In the wake of the presidential election results, the University has issued statements to reassure Deferred Action for Childhood Arrivals (DACA) students about continuing their education.
On Nov. 21, President Devorah Lieberman sent out an email to the student body saying La Verne will keep its core values and current admissions policy by continuing to provide a safe learning environment for all students regardless of their immigration status.
“We will remain supportive, we will remain compliant with the current DACA laws, and we intend to advocate in any way we can for ensuring DACA students can complete their degrees at the University of La Verne,” Provost Jonathan Reed said in a recent interview.
The President’s email also said the school will continue its partnerships with the California Student Aid Commission and TheDream.US to provide DREAM scholarships, as well as continuing to participate in the California-Mexico Studies Center program, which allows students to return to the U.S. after the program is over.
“(TheDream.US Foundation) has put a statement out saying that they will continue to support these DACA students whether or not DACA exists in the future, because they don’t know what the president-elect will do,” said Daniel Loera, director of multicultural affairs.
Lieberman said the University of La Verne College of Law has a pro bono immigration clinic that can provide students with information and resources, which is led by Diane Uchimiya director of the justice and immigration clinic and professor of law.
“I am in the process of making changes to my clinic on immigration at the law school. The purpose of consultations is to determine whether or not there are other applications for statuses they can be eligible for,” Uchimiya said.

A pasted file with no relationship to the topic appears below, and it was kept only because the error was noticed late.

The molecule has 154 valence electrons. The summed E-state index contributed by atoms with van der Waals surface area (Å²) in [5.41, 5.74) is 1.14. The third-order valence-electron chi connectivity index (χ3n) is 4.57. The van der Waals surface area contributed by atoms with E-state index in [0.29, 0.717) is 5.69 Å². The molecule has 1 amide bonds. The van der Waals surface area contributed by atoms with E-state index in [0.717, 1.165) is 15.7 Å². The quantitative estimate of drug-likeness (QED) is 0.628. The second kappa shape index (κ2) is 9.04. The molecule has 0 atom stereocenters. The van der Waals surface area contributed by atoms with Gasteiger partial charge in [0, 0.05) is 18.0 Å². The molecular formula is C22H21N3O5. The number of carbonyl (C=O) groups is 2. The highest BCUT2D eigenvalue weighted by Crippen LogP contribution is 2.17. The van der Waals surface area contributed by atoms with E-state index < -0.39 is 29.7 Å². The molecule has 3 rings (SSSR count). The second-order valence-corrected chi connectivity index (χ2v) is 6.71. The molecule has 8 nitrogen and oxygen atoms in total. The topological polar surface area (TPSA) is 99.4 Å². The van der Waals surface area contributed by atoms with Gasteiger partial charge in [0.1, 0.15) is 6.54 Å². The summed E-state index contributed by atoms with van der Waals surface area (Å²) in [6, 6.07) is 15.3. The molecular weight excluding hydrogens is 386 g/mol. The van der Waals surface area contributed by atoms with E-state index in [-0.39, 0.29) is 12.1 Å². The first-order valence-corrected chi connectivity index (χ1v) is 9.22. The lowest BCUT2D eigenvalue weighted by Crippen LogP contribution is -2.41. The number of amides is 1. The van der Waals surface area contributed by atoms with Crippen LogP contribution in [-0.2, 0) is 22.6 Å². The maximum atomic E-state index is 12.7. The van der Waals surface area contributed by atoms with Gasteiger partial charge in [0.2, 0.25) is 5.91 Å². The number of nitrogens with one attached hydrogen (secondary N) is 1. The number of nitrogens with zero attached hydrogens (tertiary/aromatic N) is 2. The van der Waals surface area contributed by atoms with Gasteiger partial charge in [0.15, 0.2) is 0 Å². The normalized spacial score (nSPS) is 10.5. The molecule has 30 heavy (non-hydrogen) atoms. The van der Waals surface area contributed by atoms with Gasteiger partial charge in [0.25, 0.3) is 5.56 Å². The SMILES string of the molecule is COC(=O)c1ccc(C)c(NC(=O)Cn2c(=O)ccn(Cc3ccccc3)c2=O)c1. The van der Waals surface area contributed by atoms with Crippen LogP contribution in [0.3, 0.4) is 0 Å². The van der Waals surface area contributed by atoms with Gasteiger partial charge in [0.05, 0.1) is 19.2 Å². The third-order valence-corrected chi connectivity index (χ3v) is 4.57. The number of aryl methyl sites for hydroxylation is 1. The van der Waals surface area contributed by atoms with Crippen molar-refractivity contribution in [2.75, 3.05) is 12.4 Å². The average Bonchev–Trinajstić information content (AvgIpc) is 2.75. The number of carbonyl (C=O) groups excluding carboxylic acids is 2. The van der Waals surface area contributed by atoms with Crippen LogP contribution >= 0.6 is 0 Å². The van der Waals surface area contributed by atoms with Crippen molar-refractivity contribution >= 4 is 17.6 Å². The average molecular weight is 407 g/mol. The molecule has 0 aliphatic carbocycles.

However, she said this is not a possibility for everyone due to individual circumstances.
“What I want to do is to recruit other attorneys to give know your rights presentations. After that we would like to follow up with Q and A sessions,” Uchimiya said.
Lieberman’s email also said International students can go to the International Student Services office if they have questions about their visas.
In addition to sending out the email, Lieberman has signed a letter to publicly endorse the DACA program and support undocumented students. The letter, started by Pomona College, has been signed by university and college presidents across the nation.
Aside from attending the immigration clinic, Reed said students who don’t know where to turn can approach the Provost office or anybody in student life. Loera is also encouraging students to approach the multicultural center.
“I think concerned students should arm themselves with the facts, know exactly what needs to happen in the immediate,” said Lawrence Potter, dean of the College of Arts and Sciences. “I think they should also trust (President Lieberman’s) statement and that the University is going to do everything in its power to make sure they are safe.”
Uchimiya said that there are still formalities to go through before an individual is deported.
“People still need to go to immigration court proceedings prior to being deported.” said Uchimiya. “In a removal proceeding, individuals are still protected by due process, but that does not protect from removal from the country.”
She said President-elect Donald Trump is able to terminate every executive order by the Obama administration and that DACA is one of them. She said DACA is not an immigration status, it just makes one not a priority to deport and allows people to apply for work authorization.
Uchimiya suggests La Verne should limit its cooperation with immigration and customs enforcement, and that it should not allow raids without warrants and ensure the privacy and confidentiality of student information.
“On the bright side, there are a lot of people mobilizing to try to help protect undocumented immigrants. All those who are safe, those with U.S. citizenship and other lawful statuses need to take action,” Uchimiya said.
She urges people to call congressional representatives and senators to voice their opinions about those who Trump nominates to his cabinet, specifically his picks for secretary of state, homeland security and attorney general.
“If he is to be moved at all, he needs to be moved to reconsider his appointment for Attorney General,” Uchimiya said. “Call in not only on Trump’s appointments, but to give opinions on how DACA should be extended/treated.”
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